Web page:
Talk:Hrafnagaldr Óðins

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Recent removals[edit]

Hi BloodoFox,

On what grounds you have removed the link to the full translation of Lassen's article? Your notes state "unreliable source with pro-Rydbergian commentary". The link is a direct translation of her article with a facing text translation. The translator has added a single comment at the end of the article in regard to his translation.

On what grounds do you consider the facing text translation of Dr. Lassen's 2006 article, "unreliable"? Lassen herself had no such qualms. She also discusses the work of Viktor Rydberg, who is a published scholar on the subject of the poem. Dr. Lassen specifically names the translator of the article, William P. Reaves in both her article and book, as a translator. His work is also listed in the bibliography of her book. She discusses his role in bringing this poem to the internet and as inspiration for the musical production which sparked the latest round of scholarly interest. The site in question is a clearing house of Germanic sources, scholarship and translations. All views are presented. If personal websites are now considered unreliable, you have some major housecleaening to do. Wikipedia is rife with them.

How about an independant review by someone other than yourself? Obviously you have no direct knowledge of Lassen's work. I find your repeated objections to translations from this site baseless and bias. Nor is the treatment consistent with other sites of this nature. Northvegur for example takes a similar approach to the myths. Jack the Giant-Killer (talk) 21:02, 14 November 2011 (UTC)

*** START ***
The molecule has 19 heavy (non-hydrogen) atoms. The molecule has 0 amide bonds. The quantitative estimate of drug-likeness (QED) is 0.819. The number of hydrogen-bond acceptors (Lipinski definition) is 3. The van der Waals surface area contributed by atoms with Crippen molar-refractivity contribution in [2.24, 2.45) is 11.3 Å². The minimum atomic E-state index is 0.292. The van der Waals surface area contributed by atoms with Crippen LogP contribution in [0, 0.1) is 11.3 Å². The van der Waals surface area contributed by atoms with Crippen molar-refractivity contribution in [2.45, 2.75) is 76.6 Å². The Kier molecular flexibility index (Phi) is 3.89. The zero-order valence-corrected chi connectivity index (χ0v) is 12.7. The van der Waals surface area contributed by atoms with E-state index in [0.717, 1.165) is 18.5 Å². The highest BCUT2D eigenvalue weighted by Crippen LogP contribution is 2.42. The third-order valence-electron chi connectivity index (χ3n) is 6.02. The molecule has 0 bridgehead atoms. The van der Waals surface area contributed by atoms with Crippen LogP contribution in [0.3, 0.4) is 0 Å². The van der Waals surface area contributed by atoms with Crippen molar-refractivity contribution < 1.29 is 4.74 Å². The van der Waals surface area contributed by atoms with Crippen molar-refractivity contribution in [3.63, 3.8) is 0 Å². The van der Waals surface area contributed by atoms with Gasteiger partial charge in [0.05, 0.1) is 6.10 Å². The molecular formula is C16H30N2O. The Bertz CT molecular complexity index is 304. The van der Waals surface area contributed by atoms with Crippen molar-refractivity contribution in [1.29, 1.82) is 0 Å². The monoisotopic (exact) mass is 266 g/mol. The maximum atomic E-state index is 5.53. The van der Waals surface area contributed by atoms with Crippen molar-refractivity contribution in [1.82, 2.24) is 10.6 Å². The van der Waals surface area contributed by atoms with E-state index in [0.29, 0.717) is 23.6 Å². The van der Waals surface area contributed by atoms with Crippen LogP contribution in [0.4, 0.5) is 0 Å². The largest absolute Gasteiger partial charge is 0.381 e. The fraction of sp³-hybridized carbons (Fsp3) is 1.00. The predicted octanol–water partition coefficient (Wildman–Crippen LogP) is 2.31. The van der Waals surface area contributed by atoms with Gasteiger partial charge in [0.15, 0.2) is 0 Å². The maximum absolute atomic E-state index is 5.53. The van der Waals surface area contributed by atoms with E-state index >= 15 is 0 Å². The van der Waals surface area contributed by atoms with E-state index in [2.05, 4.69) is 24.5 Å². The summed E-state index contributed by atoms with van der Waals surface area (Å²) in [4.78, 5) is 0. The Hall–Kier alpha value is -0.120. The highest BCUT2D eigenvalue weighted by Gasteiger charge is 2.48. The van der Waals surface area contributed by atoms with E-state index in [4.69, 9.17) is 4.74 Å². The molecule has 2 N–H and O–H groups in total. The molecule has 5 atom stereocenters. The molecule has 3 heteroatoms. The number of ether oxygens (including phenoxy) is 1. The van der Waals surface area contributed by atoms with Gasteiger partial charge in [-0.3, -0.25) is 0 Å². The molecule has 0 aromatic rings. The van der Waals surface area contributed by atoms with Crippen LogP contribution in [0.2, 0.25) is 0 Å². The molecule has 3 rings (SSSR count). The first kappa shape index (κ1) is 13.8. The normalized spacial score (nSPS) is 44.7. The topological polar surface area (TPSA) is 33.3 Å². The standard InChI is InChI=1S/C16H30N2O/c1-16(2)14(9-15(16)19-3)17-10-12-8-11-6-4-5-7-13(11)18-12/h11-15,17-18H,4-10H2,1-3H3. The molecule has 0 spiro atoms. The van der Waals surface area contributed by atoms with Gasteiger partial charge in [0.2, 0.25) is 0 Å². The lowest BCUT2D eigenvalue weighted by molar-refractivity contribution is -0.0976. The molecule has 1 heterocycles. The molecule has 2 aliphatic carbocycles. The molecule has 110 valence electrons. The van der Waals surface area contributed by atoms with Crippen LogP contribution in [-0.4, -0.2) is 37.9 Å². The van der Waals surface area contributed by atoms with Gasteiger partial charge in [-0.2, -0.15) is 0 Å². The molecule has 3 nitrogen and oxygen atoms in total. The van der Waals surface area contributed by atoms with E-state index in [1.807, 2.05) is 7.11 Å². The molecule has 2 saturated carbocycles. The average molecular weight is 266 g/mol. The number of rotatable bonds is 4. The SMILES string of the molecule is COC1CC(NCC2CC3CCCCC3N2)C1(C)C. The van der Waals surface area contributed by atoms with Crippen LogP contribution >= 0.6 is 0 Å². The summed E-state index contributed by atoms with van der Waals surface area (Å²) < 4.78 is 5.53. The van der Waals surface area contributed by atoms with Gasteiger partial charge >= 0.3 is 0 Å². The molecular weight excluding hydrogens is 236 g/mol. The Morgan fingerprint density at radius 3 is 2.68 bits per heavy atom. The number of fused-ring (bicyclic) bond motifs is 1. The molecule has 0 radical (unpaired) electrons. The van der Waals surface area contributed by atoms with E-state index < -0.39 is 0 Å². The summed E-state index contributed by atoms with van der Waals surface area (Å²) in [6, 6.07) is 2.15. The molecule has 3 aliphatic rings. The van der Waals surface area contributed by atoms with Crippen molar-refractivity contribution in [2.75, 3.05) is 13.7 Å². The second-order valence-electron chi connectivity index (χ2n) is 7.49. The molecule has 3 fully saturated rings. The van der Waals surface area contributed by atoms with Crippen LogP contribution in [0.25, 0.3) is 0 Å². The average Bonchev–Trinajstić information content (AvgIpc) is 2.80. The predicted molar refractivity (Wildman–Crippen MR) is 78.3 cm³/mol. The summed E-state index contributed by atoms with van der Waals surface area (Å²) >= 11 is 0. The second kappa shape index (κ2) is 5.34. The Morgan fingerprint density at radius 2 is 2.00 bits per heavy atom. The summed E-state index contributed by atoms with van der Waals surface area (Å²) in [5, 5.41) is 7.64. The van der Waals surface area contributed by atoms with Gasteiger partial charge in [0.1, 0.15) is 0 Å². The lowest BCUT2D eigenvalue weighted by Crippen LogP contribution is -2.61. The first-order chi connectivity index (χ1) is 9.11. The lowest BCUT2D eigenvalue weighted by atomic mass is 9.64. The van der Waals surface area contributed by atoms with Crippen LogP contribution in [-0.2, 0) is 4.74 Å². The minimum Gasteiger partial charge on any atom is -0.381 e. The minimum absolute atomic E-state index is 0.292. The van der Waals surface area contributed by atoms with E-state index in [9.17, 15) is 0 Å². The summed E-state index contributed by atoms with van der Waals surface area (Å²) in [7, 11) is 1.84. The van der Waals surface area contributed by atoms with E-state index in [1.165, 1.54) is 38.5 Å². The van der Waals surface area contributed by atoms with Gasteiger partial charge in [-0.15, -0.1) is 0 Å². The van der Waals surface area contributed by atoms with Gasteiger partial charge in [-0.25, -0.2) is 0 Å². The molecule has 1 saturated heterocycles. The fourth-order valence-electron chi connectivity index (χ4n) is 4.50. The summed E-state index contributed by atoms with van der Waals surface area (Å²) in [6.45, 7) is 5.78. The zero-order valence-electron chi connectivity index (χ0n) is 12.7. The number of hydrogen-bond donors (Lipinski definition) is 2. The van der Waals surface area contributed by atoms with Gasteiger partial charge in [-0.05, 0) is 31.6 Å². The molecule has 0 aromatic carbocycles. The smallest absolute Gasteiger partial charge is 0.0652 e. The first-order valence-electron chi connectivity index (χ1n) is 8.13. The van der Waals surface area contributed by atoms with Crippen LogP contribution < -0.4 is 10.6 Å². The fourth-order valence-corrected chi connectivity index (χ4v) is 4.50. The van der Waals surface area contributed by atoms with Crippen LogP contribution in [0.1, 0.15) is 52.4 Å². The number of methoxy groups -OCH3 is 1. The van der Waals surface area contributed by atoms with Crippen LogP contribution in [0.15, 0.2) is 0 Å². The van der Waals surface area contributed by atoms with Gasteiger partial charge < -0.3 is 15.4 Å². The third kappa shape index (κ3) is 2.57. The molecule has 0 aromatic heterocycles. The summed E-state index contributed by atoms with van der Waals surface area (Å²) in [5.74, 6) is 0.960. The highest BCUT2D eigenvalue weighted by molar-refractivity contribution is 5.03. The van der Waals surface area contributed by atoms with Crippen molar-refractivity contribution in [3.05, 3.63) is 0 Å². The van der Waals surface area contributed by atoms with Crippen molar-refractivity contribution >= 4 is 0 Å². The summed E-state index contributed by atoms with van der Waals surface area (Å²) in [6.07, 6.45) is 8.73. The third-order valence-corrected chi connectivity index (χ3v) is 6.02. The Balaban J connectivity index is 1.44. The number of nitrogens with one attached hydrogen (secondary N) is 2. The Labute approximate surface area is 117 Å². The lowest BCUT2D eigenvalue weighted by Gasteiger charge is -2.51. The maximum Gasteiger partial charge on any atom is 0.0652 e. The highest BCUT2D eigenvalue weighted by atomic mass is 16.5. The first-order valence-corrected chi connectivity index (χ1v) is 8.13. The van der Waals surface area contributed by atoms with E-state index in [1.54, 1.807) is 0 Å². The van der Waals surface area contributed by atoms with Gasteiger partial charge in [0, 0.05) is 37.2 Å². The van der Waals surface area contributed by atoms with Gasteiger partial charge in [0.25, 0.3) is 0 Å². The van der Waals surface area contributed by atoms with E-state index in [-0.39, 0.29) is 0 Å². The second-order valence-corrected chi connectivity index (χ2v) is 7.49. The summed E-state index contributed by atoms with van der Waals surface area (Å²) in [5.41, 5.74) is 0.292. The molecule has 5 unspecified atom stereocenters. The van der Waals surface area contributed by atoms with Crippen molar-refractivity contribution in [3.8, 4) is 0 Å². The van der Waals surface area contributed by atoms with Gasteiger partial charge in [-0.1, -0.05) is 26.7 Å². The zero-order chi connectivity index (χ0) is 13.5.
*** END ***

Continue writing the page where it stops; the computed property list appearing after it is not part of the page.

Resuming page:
Bloodofox wrote:

"Given the blatant self-promotion that is going on here, does Reaves actually have anything to do with this other than erecting a website after the publication date?)"

I cited and partially quoted my source. You have repeatedly removed a published reference in two reliable sources and now openly question whether your impressions are correct without checking a single fact.

It is well-known that Eysteinn Björnsson and Mr. Reaves had a working relationship in the early part of the decade, resulting in translations and commentaries to Hrafnagaldur Odins and Svipdagsmal as these texts are grossly unrepresented in modern scholarship. Today, the translations remain online without attribution. Lassen correctly attributes the translators, as earlier versions of the pages show. Eysteinn Björnsson and Reaves' translation is also recognized by Jonas Kristjansson in his 2002 article. It's not hard to check the facts.

Eysteinn Björnsson's contributions in this field are listed in the credits of a number of recent books, besides Annette Lassen's Hrafnagaldur Odins, including Jesse Byock's translation of The Prose Edda, and Andy Orchard's The Elder Edda.

Since Reaves' role in the modern revival of this poem is noted in no less than three published works of scholarship, I see no grounds to remove it. Your ignorance of Eysteinn Björnsson's site and its history is easily remedied by a visit to where earlier versions of sites may be viewed. You may also find links to it in Reaves' translation of Annette Lassen's Danish article from 2006 at